Meeting with the Specialist

Davey and I were counting down the days until today: an ultrasound and a meeting with Dr. Redman, a specialist for pregnant women with high-risk diagnoses.

While the fetal vessel hasn’t moved, as suspected, Hannah looks healthy and beautiful! She’s in the 77th percentile, weighing in around 3 pounds, 7 ounces.

Meeting with the Specialist

Dr. Redman was very thorough, laying out the risks of vasa previa as well as preterm birth, subjects that typically send me in a state of depression for the remainder of the day. But alas, today I am strong, confident and optimistic.

“We’re weighing the risks,” he said, as he discussed the timing of delivery and the monitoring leading up to it.

When vasa previa is diagnosed, elective delivery by cesarean before labor begins can save the baby’s life.  Ideally, it should be performed early enough to avoid an emergency, but late enough to avoid problems associated with prematurity. ~ Vasa Previa Foundation

Dr. Redman also discussed what we can expect in the coming weeks:

I’m checking into the hospital next Monday. The nurse will administer a steroid treatment to accelerate the maturity of Hananh’s lungs. Dr. Redman assured us that this will not adversely affect her in any way (since it’s only administered once or twice and not regularly over a period of time). Every day, a nurse will roll in a monitor and check Hannah’s heart. Additionally, two or three times a day, another machine will check for contractions.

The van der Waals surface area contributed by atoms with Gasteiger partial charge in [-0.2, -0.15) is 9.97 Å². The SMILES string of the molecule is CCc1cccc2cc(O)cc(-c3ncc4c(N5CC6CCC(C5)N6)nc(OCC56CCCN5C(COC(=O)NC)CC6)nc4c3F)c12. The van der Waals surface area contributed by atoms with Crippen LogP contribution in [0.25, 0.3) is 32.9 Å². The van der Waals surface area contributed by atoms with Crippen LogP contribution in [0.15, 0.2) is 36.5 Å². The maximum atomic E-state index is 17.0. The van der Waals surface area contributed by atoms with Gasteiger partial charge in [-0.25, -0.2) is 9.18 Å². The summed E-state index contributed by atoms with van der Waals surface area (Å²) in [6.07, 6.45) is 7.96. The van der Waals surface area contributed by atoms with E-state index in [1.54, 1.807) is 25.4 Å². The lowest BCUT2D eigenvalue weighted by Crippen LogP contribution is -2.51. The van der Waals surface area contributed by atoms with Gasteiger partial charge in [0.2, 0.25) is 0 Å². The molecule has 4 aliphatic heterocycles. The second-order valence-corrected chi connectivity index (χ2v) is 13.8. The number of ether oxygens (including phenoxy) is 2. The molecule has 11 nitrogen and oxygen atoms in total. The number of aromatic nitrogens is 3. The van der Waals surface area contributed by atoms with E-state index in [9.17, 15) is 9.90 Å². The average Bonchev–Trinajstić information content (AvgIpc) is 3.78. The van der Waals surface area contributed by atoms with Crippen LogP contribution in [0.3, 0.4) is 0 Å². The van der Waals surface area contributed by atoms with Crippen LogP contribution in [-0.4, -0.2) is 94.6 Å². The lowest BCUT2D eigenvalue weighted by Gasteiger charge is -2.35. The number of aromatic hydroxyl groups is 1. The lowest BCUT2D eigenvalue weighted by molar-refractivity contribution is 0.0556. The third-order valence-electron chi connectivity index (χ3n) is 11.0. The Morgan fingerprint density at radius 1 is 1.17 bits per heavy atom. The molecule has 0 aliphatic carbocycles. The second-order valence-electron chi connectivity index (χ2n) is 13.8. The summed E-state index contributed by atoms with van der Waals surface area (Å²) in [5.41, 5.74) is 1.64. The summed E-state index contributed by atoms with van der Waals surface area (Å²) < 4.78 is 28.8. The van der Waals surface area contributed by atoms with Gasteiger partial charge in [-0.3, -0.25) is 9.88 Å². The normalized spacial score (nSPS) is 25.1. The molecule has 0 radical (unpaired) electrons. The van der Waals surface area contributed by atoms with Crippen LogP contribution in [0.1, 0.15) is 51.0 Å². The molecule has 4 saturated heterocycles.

Every two weeks, I’ll receive an ultrasound. They’ll look at the fetal vessel as well as Hannah’s growth. As we get closer to the 35 Week mark, the doctors will make a determination on when Hannah should be delivered. If my cervical length, as well as other factors, suggest I probably won’t go into early labor, they’ll consider pushing out the C-Section until Week 36. The team will also take into account our wishes and level of anxiety. Ultimately, we want to avoid labor at all costs.

Vasa previa is a condition in which fetal blood vessel(s) from the placenta or umbilical cord crosses the entrance to the birth canal, beneath the baby. Rapid fetal blood loss can occur if the vessels tear when the cervix dilates, membranes rupture or if the vessels become pinched off as they are compressed between the baby and the walls of the birth canal. ~ Vasa Previa Foundation

My OB as well as the specialists are well versed in this condition and are optimistic about the outcome, as are we. We are just grateful – every day – that the ultrasound tech found the complication. I won’t even allow my mind to consider the alternative.

We made a wish back in December and Hannah’s bracelet before she was conceived. What a story we will share when she’s old enough. Until then, I look forward to kissing her soft, warm, sweet-smelling baby skin in July.


  1. says

    Having read this I thought it was rather enlightening.
    I appreciate you spending some time and effort to put this information together.
    I once again find myself spending way too much time both reading and commenting.
    But so what, it was still worth it!


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